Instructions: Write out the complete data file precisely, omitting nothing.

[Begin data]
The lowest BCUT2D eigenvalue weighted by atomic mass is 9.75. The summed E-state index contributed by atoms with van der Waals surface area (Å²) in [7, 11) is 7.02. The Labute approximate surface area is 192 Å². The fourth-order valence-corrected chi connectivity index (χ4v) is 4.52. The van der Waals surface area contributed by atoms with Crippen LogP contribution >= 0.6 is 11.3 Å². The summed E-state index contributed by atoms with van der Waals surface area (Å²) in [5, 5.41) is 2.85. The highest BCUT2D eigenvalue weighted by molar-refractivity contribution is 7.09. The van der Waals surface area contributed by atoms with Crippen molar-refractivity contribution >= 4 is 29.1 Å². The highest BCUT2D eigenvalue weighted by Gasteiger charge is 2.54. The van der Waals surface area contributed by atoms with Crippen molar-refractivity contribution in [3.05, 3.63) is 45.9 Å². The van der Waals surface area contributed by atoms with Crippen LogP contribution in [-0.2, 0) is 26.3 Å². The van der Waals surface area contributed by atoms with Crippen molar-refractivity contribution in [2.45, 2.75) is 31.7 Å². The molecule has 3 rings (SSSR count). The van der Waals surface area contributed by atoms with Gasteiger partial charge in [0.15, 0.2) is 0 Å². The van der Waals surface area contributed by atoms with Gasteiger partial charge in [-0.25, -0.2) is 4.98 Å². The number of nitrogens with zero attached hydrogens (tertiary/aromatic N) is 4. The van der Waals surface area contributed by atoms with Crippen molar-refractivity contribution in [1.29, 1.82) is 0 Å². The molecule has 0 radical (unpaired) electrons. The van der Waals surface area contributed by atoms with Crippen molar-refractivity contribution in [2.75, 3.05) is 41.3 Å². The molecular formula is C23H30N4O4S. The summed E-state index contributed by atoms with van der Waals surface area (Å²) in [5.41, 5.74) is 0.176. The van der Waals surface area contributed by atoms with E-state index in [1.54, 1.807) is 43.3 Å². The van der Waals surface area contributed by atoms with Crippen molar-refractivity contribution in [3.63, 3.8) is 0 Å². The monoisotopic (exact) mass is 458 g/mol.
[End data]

The lowest BCUT2D eigenvalue weighted by atomic mass is 9.75. The summed E-state index contributed by atoms with van der Waals surface area (Å²) in [7, 11) is 7.02. The Labute approximate surface area is 192 Å². The fourth-order valence-corrected chi connectivity index (χ4v) is 4.52. The van der Waals surface area contributed by atoms with Crippen LogP contribution >= 0.6 is 11.3 Å². The summed E-state index contributed by atoms with van der Waals surface area (Å²) in [5, 5.41) is 2.85. The highest BCUT2D eigenvalue weighted by molar-refractivity contribution is 7.09. The van der Waals surface area contributed by atoms with Crippen molar-refractivity contribution >= 4 is 29.1 Å². The highest BCUT2D eigenvalue weighted by Gasteiger charge is 2.54. The van der Waals surface area contributed by atoms with Crippen molar-refractivity contribution in [3.05, 3.63) is 45.9 Å². The van der Waals surface area contributed by atoms with Crippen LogP contribution in [-0.2, 0) is 26.3 Å². The van der Waals surface area contributed by atoms with Crippen molar-refractivity contribution in [2.45, 2.75) is 31.7 Å². The molecule has 3 rings (SSSR count). The van der Waals surface area contributed by atoms with Gasteiger partial charge in [0.15, 0.2) is 0 Å². The van der Waals surface area contributed by atoms with Gasteiger partial charge in [-0.25, -0.2) is 4.98 Å². The number of nitrogens with zero attached hydrogens (tertiary/aromatic N) is 4. The van der Waals surface area contributed by atoms with Crippen molar-refractivity contribution in [1.29, 1.82) is 0 Å². The molecule has 0 radical (unpaired) electrons. The van der Waals surface area contributed by atoms with Crippen molar-refractivity contribution in [2.75, 3.05) is 41.3 Å². The molecular formula is C23H30N4O4S. The summed E-state index contributed by atoms with van der Waals surface area (Å²) in [5.41, 5.74) is 0.176. The van der Waals surface area contributed by atoms with E-state index in [1.54, 1.807) is 43.3 Å². The van der Waals surface area contributed by atoms with Crippen molar-refractivity contribution in [3.63, 3.8) is 0 Å². The monoisotopic (exact) mass is 458 g/mol.